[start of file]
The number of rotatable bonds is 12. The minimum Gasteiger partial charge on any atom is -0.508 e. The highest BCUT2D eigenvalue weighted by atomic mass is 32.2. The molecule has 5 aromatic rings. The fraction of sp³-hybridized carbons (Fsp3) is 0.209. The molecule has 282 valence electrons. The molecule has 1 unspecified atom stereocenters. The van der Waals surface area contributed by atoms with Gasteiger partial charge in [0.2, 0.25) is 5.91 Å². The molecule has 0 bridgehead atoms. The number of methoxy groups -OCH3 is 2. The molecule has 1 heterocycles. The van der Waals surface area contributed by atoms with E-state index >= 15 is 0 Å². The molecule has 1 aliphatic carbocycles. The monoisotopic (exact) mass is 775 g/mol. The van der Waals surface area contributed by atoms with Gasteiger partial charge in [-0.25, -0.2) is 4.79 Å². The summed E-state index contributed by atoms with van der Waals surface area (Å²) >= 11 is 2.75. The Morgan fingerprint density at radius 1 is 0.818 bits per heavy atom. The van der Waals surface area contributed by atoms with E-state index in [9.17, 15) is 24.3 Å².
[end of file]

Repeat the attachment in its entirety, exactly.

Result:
The number of rotatable bonds is 12. The minimum Gasteiger partial charge on any atom is -0.508 e. The highest BCUT2D eigenvalue weighted by atomic mass is 32.2. The molecule has 5 aromatic rings. The fraction of sp³-hybridized carbons (Fsp3) is 0.209. The molecule has 282 valence electrons. The molecule has 1 unspecified atom stereocenters. The van der Waals surface area contributed by atoms with Gasteiger partial charge in [0.2, 0.25) is 5.91 Å². The molecule has 0 bridgehead atoms. The number of methoxy groups -OCH3 is 2. The molecule has 1 heterocycles. The van der Waals surface area contributed by atoms with E-state index >= 15 is 0 Å². The molecule has 1 aliphatic carbocycles. The monoisotopic (exact) mass is 775 g/mol. The van der Waals surface area contributed by atoms with Gasteiger partial charge in [-0.25, -0.2) is 4.79 Å². The summed E-state index contributed by atoms with van der Waals surface area (Å²) >= 11 is 2.75. The Morgan fingerprint density at radius 1 is 0.818 bits per heavy atom. The van der Waals surface area contributed by atoms with E-state index in [9.17, 15) is 24.3 Å².